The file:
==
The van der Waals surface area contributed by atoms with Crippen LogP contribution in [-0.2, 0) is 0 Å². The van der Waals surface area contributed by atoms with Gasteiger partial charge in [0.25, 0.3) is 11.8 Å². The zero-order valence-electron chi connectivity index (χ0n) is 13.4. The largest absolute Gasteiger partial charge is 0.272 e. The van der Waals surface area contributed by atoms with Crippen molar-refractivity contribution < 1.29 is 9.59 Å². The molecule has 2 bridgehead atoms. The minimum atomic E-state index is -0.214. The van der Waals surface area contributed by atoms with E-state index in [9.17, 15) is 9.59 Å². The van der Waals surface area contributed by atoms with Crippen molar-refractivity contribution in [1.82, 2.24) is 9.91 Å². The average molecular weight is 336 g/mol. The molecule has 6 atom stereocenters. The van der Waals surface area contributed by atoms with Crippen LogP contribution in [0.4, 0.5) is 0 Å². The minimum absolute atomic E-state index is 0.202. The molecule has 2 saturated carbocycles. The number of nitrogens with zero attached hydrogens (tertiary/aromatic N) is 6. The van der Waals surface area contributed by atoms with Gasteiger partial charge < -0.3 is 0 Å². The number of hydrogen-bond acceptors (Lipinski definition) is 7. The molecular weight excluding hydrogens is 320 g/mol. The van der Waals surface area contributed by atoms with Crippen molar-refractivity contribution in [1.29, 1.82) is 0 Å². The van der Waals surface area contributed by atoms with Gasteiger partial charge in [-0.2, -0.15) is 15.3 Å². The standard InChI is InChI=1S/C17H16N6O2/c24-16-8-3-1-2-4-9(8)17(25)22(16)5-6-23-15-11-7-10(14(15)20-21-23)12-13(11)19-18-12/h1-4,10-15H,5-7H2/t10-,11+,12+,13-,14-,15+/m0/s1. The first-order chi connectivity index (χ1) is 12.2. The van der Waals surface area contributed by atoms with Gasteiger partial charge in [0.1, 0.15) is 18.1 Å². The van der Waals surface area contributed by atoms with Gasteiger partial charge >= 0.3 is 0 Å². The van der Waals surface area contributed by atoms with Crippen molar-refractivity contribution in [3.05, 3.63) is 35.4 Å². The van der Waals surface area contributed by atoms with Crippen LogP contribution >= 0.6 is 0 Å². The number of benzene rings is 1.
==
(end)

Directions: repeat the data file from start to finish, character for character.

The van der Waals surface area contributed by atoms with Crippen LogP contribution in [-0.2, 0) is 0 Å². The van der Waals surface area contributed by atoms with Gasteiger partial charge in [0.25, 0.3) is 11.8 Å². The zero-order valence-electron chi connectivity index (χ0n) is 13.4. The largest absolute Gasteiger partial charge is 0.272 e. The van der Waals surface area contributed by atoms with Crippen molar-refractivity contribution < 1.29 is 9.59 Å². The molecule has 2 bridgehead atoms. The minimum atomic E-state index is -0.214. The van der Waals surface area contributed by atoms with E-state index in [9.17, 15) is 9.59 Å². The van der Waals surface area contributed by atoms with Crippen molar-refractivity contribution in [1.82, 2.24) is 9.91 Å². The average molecular weight is 336 g/mol. The molecule has 6 atom stereocenters. The van der Waals surface area contributed by atoms with Crippen LogP contribution in [0.4, 0.5) is 0 Å². The minimum absolute atomic E-state index is 0.202. The molecule has 2 saturated carbocycles. The number of nitrogens with zero attached hydrogens (tertiary/aromatic N) is 6. The van der Waals surface area contributed by atoms with Gasteiger partial charge < -0.3 is 0 Å². The number of hydrogen-bond acceptors (Lipinski definition) is 7. The molecular weight excluding hydrogens is 320 g/mol. The van der Waals surface area contributed by atoms with Crippen molar-refractivity contribution in [1.29, 1.82) is 0 Å². The van der Waals surface area contributed by atoms with Gasteiger partial charge in [-0.2, -0.15) is 15.3 Å². The standard InChI is InChI=1S/C17H16N6O2/c24-16-8-3-1-2-4-9(8)17(25)22(16)5-6-23-15-11-7-10(14(15)20-21-23)12-13(11)19-18-12/h1-4,10-15H,5-7H2/t10-,11+,12+,13-,14-,15+/m0/s1. The first-order chi connectivity index (χ1) is 12.2. The van der Waals surface area contributed by atoms with Gasteiger partial charge in [0.1, 0.15) is 18.1 Å². The van der Waals surface area contributed by atoms with Gasteiger partial charge >= 0.3 is 0 Å². The van der Waals surface area contributed by atoms with Crippen molar-refractivity contribution in [3.05, 3.63) is 35.4 Å². The van der Waals surface area contributed by atoms with Crippen LogP contribution >= 0.6 is 0 Å². The number of benzene rings is 1.